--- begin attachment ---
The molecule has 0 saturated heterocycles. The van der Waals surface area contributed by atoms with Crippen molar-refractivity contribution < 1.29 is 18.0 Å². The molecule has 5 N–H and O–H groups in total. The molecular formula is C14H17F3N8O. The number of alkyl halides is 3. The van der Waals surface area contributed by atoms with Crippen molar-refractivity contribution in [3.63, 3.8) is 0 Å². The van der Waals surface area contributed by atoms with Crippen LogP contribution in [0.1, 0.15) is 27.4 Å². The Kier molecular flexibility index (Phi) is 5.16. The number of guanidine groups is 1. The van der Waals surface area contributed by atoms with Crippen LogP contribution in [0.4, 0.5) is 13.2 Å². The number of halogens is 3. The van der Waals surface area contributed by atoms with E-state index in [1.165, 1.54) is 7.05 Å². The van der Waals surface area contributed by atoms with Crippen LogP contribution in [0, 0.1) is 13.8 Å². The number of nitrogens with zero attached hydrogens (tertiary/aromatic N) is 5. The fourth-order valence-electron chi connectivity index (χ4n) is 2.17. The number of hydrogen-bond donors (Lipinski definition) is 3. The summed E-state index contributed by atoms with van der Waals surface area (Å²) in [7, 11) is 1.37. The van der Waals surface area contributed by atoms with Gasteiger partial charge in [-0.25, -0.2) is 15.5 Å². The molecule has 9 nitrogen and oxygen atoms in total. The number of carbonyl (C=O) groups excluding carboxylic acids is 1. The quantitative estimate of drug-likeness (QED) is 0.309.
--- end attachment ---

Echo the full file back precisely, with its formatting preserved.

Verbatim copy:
The molecule has 0 saturated heterocycles. The van der Waals surface area contributed by atoms with Crippen molar-refractivity contribution < 1.29 is 18.0 Å². The molecule has 5 N–H and O–H groups in total. The molecular formula is C14H17F3N8O. The number of alkyl halides is 3. The van der Waals surface area contributed by atoms with Crippen molar-refractivity contribution in [3.63, 3.8) is 0 Å². The van der Waals surface area contributed by atoms with Crippen LogP contribution in [0.1, 0.15) is 27.4 Å². The Kier molecular flexibility index (Phi) is 5.16. The number of guanidine groups is 1. The van der Waals surface area contributed by atoms with Crippen LogP contribution in [0.4, 0.5) is 13.2 Å². The number of halogens is 3. The van der Waals surface area contributed by atoms with E-state index in [1.165, 1.54) is 7.05 Å². The van der Waals surface area contributed by atoms with Crippen LogP contribution in [0, 0.1) is 13.8 Å². The number of nitrogens with zero attached hydrogens (tertiary/aromatic N) is 5. The fourth-order valence-electron chi connectivity index (χ4n) is 2.17. The number of hydrogen-bond donors (Lipinski definition) is 3. The summed E-state index contributed by atoms with van der Waals surface area (Å²) in [7, 11) is 1.37. The van der Waals surface area contributed by atoms with Gasteiger partial charge in [-0.25, -0.2) is 15.5 Å². The molecule has 9 nitrogen and oxygen atoms in total. The number of carbonyl (C=O) groups excluding carboxylic acids is 1. The quantitative estimate of drug-likeness (QED) is 0.309.